The second underlined the power of Tennessee's four-man rush as it bludgeoned what began as a seven-man protection including the chip-blocking tight end that would eventually break off underneath.
This time the Titans played a widespread 5-tech, 3-tech, 3-tech, 9-tech, Autry using speed to cross-chop inside the right guard and keeping his balance beyond a trip from the center - preoccupied with Bud Dupree looping in from his left - to reach Stafford, who wriggles up through the pocket to survive, at least for the moment. In the meantime, Simmons comes out of his bull-rush on the left tackle before having the flexibility to bend around the center and wrap Stafford for the sack. One dominant closer is good, but a gelling, unrelenting quartet also works.
Stafford later threw an ugly interception while being tossed into his own end zone on third-and-four in the second quarter, similar to that of Carson Wentz in the fourth quarter the previous week.
Bowen simulates pressure from David Long, who is shaded over the shoulder of the right guard before retreating into coverage, which lures a now-assignment-less Austin Corbett to look right and check on the right tackle's battle with Landry. It creates a brief but big enough window for Simmons to escape on the flush stunt and smother Stafford, who gets the ball out in a bid to prevent the safety only to see Long positioned for an easy pick having also been well placed to cut off the lane to Cooper Kupp on the shallow crosser.
All five sacks on the day came via four-man rushes, it would have been six were it not for Long's interception.
"We like a four-man wrecking crew," said Autry.
Where it might have faltered in the past, the Titans' defense rewarded Henry and co against the Bills in Week Six, stuffing Allen on fourth-down in the final seconds to seal a 34-31 win during which they had three sacks, eight quarterback hits and an interception.
Landry's sack on Allen on third-and-10 in the first quarter had been testament to Tennessee's success on defense as a collective: Byard is firstly wise to the route combination and ignores the dig route in favour of cutting off the crosser underneath in an inverted Cover 3, by which point Landry has already collapsed the pocket on an interior stunt to beat a converging Autry to the sack.
Speed and power and intensity up front complemented by the IQ of Byard, who admitted this week he was not even supposed to be in the position that resulted in his pick six against the Rams having read Stafford's intentions and left his hook/curl zone to jump on the flat route. Instincts, conviction and growing confidence serving a defender well.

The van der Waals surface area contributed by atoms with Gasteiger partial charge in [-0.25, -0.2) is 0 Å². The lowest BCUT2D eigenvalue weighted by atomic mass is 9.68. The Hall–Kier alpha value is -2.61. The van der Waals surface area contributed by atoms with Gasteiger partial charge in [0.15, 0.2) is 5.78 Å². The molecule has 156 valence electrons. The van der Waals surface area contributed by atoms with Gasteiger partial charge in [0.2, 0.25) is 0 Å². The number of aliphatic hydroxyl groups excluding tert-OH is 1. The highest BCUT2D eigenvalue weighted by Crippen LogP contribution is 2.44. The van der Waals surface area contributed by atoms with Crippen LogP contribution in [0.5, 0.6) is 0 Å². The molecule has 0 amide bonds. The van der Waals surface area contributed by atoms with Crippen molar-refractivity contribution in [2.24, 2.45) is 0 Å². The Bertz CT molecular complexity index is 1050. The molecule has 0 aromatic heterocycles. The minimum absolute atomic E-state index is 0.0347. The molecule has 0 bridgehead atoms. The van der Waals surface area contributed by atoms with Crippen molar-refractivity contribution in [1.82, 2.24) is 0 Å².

Byard himself is having some year with five interceptions and 11 pass defenses through nine games, including four picks in his last five outings. His interception against the Bills was one of his more routine and primarily thanks to the sheer speed from Autry to breeze by the right tackle and tip Allen's pass in his direction. Nonetheless, it still needed him to react, and react he did.
"He's somebody that is extremely intelligent," said Saints head coach Sean Payton. "That serves him well when you watch it (tape). He has great ball skills. He has climbed on routes, stayed on top of routes, you name it. He's one of those guys that understands passing game principles.
"He understands what the offense is trying to do and I think generally speaking, good safeties, the ball kind of finds them. He's one of those guys."
The Titans are ranked 19th in total defense after finishing 28th in 2020, and 14th in scoring in contrast to 24th last year; they are trending the right way.
Landry is ranked third in the league with 47 pressures, followed closely by Simmons and Autry with a tied-fifth-most 42 apiece. Simmons and Autry, meanwhile, lead the NFL with 27 and 20 pressures since Week Six, respectively - the Colts allowing Autry to depart in free agency might go down as a rare miss on general manager Chris Ballard's glowing offseason record.
It should be said Tennessee are also still waiting to see the best of Dupree after the former Pittsburgh Steelers edge rusher arrived alongside Autry on a five-year, $82.5m deal as part of the organisation's defensive spending spree.
Kansas City's dip in form aside, keeping Patrick Mahomes and the Chiefs out of the end zone is no fluke. And if their goalline stand against the Bills did not put teams on alert, frustrating the Rams as they did certainly will have.
Now, suddenly, the more pressing questions seem to orientate towards how Ryan Tannehill, the newly-arrived Adrian Peterson and the Titans offense respond without Henry.